Pathogenic germline variants in SBDS gene are associated with Shwachman-Diamond syndrome (SDS). SDS is classically associated with bone marrow failure and exocrine pancreatic insufficiency and increased risk for developing myelodysplastic syndrome (MDS) and acute myeloid leukemia (AML).1,2 We report three brothers without the classic clinical phenotype of SDS and history of MDS or AML in adulthood.

Case discussion

The proband presented with mild persistent neutropenia at age 38. Marrow evaluation showed a markedly hypocellular bone marrow (20%) without a definitive myeloid neoplasm. At age 40, the proband developed worsening cytopenias (Figure 1), and marrow confirmed MDS with excess blasts-2. He was treated with MUD allogeneic stem cell transplant (allo-SCT) and relapsed at day 100. Despite additional treatment, the patient progressed to AML and died at age 41. DNA Sequencing obtained cultured skin fibroblasts identified compound heterozygous pathogenic variants in the SBDS gene.

Figure 1
Figure 1.Pedigree for the family with Shwachman Diamond syndrome.

Proband denoted with a small arrow. MDS, myelodysplastic syndrome. AML, acute myeloid leukemia. SDS, Shwachman Diamond syndrome affected. GT, genetic testing.

The proband’s younger brother was diagnosed with MDS at age 21 and underwent allo-SCT. On day 100, he relapsed and had a second allo-SCT. Subsequently, the younger brother progressed to AML and died at age 22. The proband’s older brother presented with pancytopenia at age 43, and marrow evaluation confirmed AML with myelodysplasia-related changes. He was refractory to initial induction chemotherapy and had no response to multiple salvage therapies, and ultimately died at age 44. Site-specific testing of cultured fibroblasts confirmed the same variants in the proband’s older brother. SDS was not confirmed in the proband’s younger brother.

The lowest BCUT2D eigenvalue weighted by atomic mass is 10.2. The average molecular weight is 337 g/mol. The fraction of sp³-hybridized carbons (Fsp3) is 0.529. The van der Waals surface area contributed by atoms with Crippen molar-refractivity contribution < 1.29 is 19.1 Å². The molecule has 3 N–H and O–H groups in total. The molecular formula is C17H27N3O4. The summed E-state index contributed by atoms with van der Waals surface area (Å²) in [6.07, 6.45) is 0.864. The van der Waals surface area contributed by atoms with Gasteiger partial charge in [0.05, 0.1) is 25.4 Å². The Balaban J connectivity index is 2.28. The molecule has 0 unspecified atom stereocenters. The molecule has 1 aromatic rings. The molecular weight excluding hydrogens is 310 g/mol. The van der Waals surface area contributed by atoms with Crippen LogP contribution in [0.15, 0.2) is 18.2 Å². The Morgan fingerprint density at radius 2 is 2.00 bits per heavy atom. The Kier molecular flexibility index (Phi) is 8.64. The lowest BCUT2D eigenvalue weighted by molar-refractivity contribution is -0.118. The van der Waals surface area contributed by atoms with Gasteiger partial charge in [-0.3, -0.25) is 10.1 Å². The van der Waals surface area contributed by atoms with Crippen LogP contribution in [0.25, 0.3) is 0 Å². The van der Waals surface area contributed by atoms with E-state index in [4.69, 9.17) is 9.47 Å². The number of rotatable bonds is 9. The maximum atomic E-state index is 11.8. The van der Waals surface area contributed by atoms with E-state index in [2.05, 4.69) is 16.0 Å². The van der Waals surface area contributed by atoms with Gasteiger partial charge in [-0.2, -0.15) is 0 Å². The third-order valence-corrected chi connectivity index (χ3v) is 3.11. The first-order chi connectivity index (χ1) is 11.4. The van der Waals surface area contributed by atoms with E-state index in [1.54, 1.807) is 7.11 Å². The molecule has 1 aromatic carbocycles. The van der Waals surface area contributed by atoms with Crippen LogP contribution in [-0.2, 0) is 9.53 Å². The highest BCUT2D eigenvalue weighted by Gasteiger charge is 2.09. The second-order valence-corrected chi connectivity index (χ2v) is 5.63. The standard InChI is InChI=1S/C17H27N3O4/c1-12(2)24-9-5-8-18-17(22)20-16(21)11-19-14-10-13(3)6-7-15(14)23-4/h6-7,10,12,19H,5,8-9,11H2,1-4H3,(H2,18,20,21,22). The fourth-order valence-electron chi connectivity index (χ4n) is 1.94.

This sibship supports an expansion of the SDS phenotype into adult-onset MDS or AML without classic SDS phenotype. Germline testing for predisposition to myeloid malignancies should be considered in all patients with early-onset MDS/AML, especially in the presence of positive family history or features suggestive of autosomal recessive predisposition syndrome.